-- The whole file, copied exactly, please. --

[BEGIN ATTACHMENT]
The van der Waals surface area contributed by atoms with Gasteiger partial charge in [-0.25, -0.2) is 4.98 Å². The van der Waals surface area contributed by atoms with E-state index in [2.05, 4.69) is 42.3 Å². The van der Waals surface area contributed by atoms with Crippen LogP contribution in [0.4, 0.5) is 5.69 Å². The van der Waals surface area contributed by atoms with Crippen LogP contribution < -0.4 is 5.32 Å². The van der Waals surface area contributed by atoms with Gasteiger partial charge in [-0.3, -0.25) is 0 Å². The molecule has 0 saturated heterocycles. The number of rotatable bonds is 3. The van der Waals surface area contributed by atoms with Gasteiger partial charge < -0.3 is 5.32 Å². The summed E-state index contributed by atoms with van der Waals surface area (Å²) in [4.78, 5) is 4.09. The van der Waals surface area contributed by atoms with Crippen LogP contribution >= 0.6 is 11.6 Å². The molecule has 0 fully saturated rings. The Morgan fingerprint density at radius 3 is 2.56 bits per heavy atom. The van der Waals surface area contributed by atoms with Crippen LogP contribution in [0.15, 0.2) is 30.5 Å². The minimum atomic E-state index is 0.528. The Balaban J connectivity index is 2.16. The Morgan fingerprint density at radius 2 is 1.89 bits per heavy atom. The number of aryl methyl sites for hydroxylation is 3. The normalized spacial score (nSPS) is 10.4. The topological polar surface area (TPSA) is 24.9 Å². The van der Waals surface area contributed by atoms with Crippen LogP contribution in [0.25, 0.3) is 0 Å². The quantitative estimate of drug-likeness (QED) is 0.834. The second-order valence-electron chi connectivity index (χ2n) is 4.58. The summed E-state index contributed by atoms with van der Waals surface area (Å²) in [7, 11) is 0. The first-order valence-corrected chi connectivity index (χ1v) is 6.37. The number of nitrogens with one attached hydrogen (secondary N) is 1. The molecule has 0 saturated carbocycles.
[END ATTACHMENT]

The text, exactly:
The van der Waals surface area contributed by atoms with Gasteiger partial charge in [-0.25, -0.2) is 4.98 Å². The van der Waals surface area contributed by atoms with E-state index in [2.05, 4.69) is 42.3 Å². The van der Waals surface area contributed by atoms with Crippen LogP contribution in [0.4, 0.5) is 5.69 Å². The van der Waals surface area contributed by atoms with Crippen LogP contribution < -0.4 is 5.32 Å². The van der Waals surface area contributed by atoms with Gasteiger partial charge in [-0.3, -0.25) is 0 Å². The molecule has 0 saturated heterocycles. The number of rotatable bonds is 3. The van der Waals surface area contributed by atoms with Gasteiger partial charge < -0.3 is 5.32 Å². The summed E-state index contributed by atoms with van der Waals surface area (Å²) in [4.78, 5) is 4.09. The van der Waals surface area contributed by atoms with Crippen LogP contribution >= 0.6 is 11.6 Å². The molecule has 0 fully saturated rings. The Morgan fingerprint density at radius 3 is 2.56 bits per heavy atom. The van der Waals surface area contributed by atoms with Crippen LogP contribution in [0.15, 0.2) is 30.5 Å². The minimum atomic E-state index is 0.528. The Balaban J connectivity index is 2.16. The Morgan fingerprint density at radius 2 is 1.89 bits per heavy atom. The number of aryl methyl sites for hydroxylation is 3. The normalized spacial score (nSPS) is 10.4. The topological polar surface area (TPSA) is 24.9 Å². The van der Waals surface area contributed by atoms with Crippen LogP contribution in [0.25, 0.3) is 0 Å². The quantitative estimate of drug-likeness (QED) is 0.834. The second-order valence-electron chi connectivity index (χ2n) is 4.58. The summed E-state index contributed by atoms with van der Waals surface area (Å²) in [7, 11) is 0. The first-order valence-corrected chi connectivity index (χ1v) is 6.37. The number of nitrogens with one attached hydrogen (secondary N) is 1. The molecule has 0 saturated carbocycles.